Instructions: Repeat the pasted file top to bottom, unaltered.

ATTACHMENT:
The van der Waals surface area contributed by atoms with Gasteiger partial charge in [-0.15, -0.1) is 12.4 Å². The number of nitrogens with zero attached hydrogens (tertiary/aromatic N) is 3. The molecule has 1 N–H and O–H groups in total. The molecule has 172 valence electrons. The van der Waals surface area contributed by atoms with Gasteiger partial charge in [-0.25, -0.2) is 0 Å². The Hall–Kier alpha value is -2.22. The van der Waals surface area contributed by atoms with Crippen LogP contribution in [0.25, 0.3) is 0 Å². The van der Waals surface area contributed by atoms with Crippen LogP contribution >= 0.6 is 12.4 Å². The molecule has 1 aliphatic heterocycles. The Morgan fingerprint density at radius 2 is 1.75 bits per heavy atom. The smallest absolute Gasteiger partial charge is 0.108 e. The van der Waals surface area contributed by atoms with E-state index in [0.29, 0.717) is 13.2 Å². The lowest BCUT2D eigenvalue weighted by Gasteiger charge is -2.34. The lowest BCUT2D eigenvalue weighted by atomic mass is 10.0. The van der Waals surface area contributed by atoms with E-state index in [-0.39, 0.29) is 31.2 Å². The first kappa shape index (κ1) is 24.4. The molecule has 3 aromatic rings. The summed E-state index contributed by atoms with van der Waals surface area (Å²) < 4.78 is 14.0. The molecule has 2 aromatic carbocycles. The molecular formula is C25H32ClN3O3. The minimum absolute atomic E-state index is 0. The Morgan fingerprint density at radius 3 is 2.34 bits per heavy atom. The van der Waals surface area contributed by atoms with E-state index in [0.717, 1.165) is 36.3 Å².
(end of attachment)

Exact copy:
The van der Waals surface area contributed by atoms with Gasteiger partial charge in [-0.15, -0.1) is 12.4 Å². The number of nitrogens with zero attached hydrogens (tertiary/aromatic N) is 3. The molecule has 1 N–H and O–H groups in total. The molecule has 172 valence electrons. The van der Waals surface area contributed by atoms with Gasteiger partial charge in [-0.25, -0.2) is 0 Å². The Hall–Kier alpha value is -2.22. The van der Waals surface area contributed by atoms with Crippen LogP contribution in [0.25, 0.3) is 0 Å². The van der Waals surface area contributed by atoms with Crippen LogP contribution >= 0.6 is 12.4 Å². The molecule has 1 aliphatic heterocycles. The Morgan fingerprint density at radius 2 is 1.75 bits per heavy atom. The smallest absolute Gasteiger partial charge is 0.108 e. The van der Waals surface area contributed by atoms with E-state index in [0.29, 0.717) is 13.2 Å². The lowest BCUT2D eigenvalue weighted by Gasteiger charge is -2.34. The lowest BCUT2D eigenvalue weighted by atomic mass is 10.0. The van der Waals surface area contributed by atoms with E-state index in [-0.39, 0.29) is 31.2 Å². The first kappa shape index (κ1) is 24.4. The molecule has 3 aromatic rings. The summed E-state index contributed by atoms with van der Waals surface area (Å²) < 4.78 is 14.0. The molecule has 2 aromatic carbocycles. The molecular formula is C25H32ClN3O3. The minimum absolute atomic E-state index is 0. The Morgan fingerprint density at radius 3 is 2.34 bits per heavy atom. The van der Waals surface area contributed by atoms with E-state index in [0.717, 1.165) is 36.3 Å².